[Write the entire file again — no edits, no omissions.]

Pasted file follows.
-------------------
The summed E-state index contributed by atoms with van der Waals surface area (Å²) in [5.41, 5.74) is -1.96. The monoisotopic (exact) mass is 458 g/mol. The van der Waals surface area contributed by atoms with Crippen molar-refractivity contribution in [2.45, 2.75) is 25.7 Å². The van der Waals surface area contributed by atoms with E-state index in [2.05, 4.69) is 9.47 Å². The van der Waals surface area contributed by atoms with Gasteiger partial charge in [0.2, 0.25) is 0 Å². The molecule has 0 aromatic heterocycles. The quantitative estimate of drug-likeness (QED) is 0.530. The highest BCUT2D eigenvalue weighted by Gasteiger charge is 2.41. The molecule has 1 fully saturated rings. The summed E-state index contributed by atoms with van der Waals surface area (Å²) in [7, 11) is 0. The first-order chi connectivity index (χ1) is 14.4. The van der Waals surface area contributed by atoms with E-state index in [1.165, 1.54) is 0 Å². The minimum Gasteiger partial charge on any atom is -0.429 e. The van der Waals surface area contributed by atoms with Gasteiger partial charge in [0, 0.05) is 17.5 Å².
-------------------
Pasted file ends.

The summed E-state index contributed by atoms with van der Waals surface area (Å²) in [5.41, 5.74) is -1.96. The monoisotopic (exact) mass is 458 g/mol. The van der Waals surface area contributed by atoms with Crippen molar-refractivity contribution in [2.45, 2.75) is 25.7 Å². The van der Waals surface area contributed by atoms with E-state index in [2.05, 4.69) is 9.47 Å². The van der Waals surface area contributed by atoms with Gasteiger partial charge in [0.2, 0.25) is 0 Å². The molecule has 0 aromatic heterocycles. The quantitative estimate of drug-likeness (QED) is 0.530. The highest BCUT2D eigenvalue weighted by Gasteiger charge is 2.41. The molecule has 1 fully saturated rings. The summed E-state index contributed by atoms with van der Waals surface area (Å²) in [7, 11) is 0. The first-order chi connectivity index (χ1) is 14.4. The van der Waals surface area contributed by atoms with E-state index in [1.165, 1.54) is 0 Å². The minimum Gasteiger partial charge on any atom is -0.429 e. The van der Waals surface area contributed by atoms with Gasteiger partial charge in [0, 0.05) is 17.5 Å².